Of all the things in the universe, those which are most intelligible, not in themselves but to us, are the machines that we ourselves contrive and produce. We understand them better than we understand ourselves or any living organism that is besouled or animated.
In the twentieth century, the century in which the computer has had such extraordinary development, machines have taken on a new fascination for human beings, especially the artificial intelligence machines for which extravagant claims have been made claims that machines can think, claims that they can do whatever the human mind can do and do it faster and better.
There is no question that artificial intelligence or AI machines can perform all mathematical and logical operations; but the human mind does not think logically but in some other fashion that the machine cannot replicate.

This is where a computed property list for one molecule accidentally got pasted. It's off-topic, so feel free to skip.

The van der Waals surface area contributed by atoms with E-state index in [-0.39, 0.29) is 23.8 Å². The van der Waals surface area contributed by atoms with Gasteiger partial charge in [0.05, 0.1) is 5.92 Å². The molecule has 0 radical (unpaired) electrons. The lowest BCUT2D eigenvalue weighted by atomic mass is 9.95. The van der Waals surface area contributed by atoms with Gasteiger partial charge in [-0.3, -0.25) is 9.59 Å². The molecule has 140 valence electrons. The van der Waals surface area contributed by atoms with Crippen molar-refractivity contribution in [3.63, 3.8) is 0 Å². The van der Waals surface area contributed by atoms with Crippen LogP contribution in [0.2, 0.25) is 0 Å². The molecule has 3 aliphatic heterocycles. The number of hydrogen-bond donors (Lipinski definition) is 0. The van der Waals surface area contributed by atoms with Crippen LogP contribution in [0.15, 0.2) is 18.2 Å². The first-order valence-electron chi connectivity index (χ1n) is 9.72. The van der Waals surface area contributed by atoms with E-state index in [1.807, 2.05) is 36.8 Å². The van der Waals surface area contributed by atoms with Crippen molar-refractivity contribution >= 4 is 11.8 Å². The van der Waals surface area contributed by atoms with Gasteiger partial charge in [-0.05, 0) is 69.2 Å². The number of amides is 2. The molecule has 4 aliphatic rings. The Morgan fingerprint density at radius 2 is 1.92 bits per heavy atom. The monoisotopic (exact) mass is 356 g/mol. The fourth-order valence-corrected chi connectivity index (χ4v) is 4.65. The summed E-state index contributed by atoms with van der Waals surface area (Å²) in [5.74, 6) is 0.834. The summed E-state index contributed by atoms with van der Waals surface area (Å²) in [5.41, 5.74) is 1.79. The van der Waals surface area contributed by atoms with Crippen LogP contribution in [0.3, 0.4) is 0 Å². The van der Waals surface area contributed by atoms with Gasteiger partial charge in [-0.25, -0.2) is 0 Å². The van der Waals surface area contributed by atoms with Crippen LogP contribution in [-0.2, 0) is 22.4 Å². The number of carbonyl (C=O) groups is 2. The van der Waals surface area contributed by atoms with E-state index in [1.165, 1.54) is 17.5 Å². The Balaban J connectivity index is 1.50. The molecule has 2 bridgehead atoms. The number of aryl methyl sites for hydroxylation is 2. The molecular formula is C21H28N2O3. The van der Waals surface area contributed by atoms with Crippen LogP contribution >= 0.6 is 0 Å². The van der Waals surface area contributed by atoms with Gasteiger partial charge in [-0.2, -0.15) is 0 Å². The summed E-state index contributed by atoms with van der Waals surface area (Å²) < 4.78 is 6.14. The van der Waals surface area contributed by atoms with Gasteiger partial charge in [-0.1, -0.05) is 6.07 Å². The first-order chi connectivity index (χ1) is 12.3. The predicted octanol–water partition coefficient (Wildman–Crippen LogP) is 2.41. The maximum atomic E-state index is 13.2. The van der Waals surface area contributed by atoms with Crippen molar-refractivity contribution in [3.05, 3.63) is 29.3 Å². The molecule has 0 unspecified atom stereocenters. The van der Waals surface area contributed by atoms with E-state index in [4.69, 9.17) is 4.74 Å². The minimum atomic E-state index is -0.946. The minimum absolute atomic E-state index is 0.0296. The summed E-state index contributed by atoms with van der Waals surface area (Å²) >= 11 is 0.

The distinctively human mind, as opposed to the animal mind has intellectual power. If the intellect itself is an immaterial power, than of course, no machines can perform intellectual operations, for machines are entirely material contraptions.
It was Alan Turing who proposed a test for solving the problem of whether machines can think in the way that human beings do. If, behind a screen, there is a machine to be interrogated by a human being standing before the screen, and if the human interrogator cannot tell whether his questions are being answered by another human being, or by a machine, then the machine succeeds in passing the Turing test.
The Turing test is really the test that Rene Descartes proposed when, having declared that matter cannot think, he said that no machine can engage in conversation with a human being.